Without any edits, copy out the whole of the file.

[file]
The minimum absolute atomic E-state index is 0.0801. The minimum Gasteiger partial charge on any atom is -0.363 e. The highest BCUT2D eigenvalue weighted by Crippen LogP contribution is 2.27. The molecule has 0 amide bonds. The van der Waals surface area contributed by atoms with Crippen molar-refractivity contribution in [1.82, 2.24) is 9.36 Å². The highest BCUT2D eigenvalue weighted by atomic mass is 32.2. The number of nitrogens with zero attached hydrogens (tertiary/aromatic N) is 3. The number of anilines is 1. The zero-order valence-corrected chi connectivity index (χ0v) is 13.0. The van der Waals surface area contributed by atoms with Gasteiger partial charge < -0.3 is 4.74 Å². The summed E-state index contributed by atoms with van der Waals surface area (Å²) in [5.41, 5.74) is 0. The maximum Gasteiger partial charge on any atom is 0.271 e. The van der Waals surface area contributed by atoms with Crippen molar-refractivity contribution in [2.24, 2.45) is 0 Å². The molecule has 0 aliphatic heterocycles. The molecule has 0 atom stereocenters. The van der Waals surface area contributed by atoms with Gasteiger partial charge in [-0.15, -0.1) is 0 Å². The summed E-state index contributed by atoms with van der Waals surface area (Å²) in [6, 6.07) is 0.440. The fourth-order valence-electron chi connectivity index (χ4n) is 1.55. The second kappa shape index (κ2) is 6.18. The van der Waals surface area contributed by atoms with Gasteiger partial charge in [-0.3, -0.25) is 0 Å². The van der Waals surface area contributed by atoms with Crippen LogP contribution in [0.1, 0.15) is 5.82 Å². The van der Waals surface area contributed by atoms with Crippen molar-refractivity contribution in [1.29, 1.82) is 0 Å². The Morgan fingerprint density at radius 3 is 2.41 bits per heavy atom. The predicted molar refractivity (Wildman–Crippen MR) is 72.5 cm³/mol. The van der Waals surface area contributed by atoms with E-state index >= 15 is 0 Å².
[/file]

The minimum absolute atomic E-state index is 0.0801. The minimum Gasteiger partial charge on any atom is -0.363 e. The highest BCUT2D eigenvalue weighted by Crippen LogP contribution is 2.27. The molecule has 0 amide bonds. The van der Waals surface area contributed by atoms with Crippen molar-refractivity contribution in [1.82, 2.24) is 9.36 Å². The highest BCUT2D eigenvalue weighted by atomic mass is 32.2. The number of nitrogens with zero attached hydrogens (tertiary/aromatic N) is 3. The number of anilines is 1. The zero-order valence-corrected chi connectivity index (χ0v) is 13.0. The van der Waals surface area contributed by atoms with Gasteiger partial charge < -0.3 is 4.74 Å². The summed E-state index contributed by atoms with van der Waals surface area (Å²) in [5.41, 5.74) is 0. The maximum Gasteiger partial charge on any atom is 0.271 e. The van der Waals surface area contributed by atoms with Crippen molar-refractivity contribution in [2.24, 2.45) is 0 Å². The molecule has 0 aliphatic heterocycles. The molecule has 0 atom stereocenters. The van der Waals surface area contributed by atoms with Gasteiger partial charge in [-0.15, -0.1) is 0 Å². The summed E-state index contributed by atoms with van der Waals surface area (Å²) in [6, 6.07) is 0.440. The fourth-order valence-electron chi connectivity index (χ4n) is 1.55. The second kappa shape index (κ2) is 6.18. The van der Waals surface area contributed by atoms with Gasteiger partial charge in [-0.3, -0.25) is 0 Å². The van der Waals surface area contributed by atoms with Crippen LogP contribution in [0.1, 0.15) is 5.82 Å². The van der Waals surface area contributed by atoms with Crippen molar-refractivity contribution in [1.29, 1.82) is 0 Å². The Morgan fingerprint density at radius 3 is 2.41 bits per heavy atom. The predicted molar refractivity (Wildman–Crippen MR) is 72.5 cm³/mol. The van der Waals surface area contributed by atoms with E-state index >= 15 is 0 Å².